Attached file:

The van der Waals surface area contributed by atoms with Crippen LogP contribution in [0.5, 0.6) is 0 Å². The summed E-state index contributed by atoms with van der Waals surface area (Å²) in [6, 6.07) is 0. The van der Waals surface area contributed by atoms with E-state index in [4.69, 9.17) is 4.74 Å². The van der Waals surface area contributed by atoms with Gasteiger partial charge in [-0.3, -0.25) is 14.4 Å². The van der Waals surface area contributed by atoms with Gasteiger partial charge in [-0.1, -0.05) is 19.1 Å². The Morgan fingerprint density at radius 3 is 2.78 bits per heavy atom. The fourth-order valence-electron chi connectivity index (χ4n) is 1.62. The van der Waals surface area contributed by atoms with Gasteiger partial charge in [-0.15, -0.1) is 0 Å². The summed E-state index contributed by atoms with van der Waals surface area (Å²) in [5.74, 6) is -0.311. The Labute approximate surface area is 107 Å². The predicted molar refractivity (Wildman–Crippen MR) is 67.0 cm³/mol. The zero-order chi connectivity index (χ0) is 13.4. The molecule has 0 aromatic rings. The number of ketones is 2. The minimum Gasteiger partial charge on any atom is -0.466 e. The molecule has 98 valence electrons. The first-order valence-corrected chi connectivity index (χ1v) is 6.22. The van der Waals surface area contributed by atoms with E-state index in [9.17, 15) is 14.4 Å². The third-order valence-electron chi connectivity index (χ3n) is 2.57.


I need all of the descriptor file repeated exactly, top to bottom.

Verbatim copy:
The van der Waals surface area contributed by atoms with Crippen LogP contribution in [0.5, 0.6) is 0 Å². The summed E-state index contributed by atoms with van der Waals surface area (Å²) in [6, 6.07) is 0. The van der Waals surface area contributed by atoms with E-state index in [4.69, 9.17) is 4.74 Å². The van der Waals surface area contributed by atoms with Gasteiger partial charge in [-0.3, -0.25) is 14.4 Å². The van der Waals surface area contributed by atoms with Gasteiger partial charge in [-0.1, -0.05) is 19.1 Å². The Morgan fingerprint density at radius 3 is 2.78 bits per heavy atom. The fourth-order valence-electron chi connectivity index (χ4n) is 1.62. The van der Waals surface area contributed by atoms with Gasteiger partial charge in [-0.15, -0.1) is 0 Å². The summed E-state index contributed by atoms with van der Waals surface area (Å²) in [5.74, 6) is -0.311. The Labute approximate surface area is 107 Å². The predicted molar refractivity (Wildman–Crippen MR) is 67.0 cm³/mol. The zero-order chi connectivity index (χ0) is 13.4. The molecule has 0 aromatic rings. The number of ketones is 2. The minimum Gasteiger partial charge on any atom is -0.466 e. The molecule has 98 valence electrons. The first-order valence-corrected chi connectivity index (χ1v) is 6.22. The van der Waals surface area contributed by atoms with E-state index in [9.17, 15) is 14.4 Å². The third-order valence-electron chi connectivity index (χ3n) is 2.57.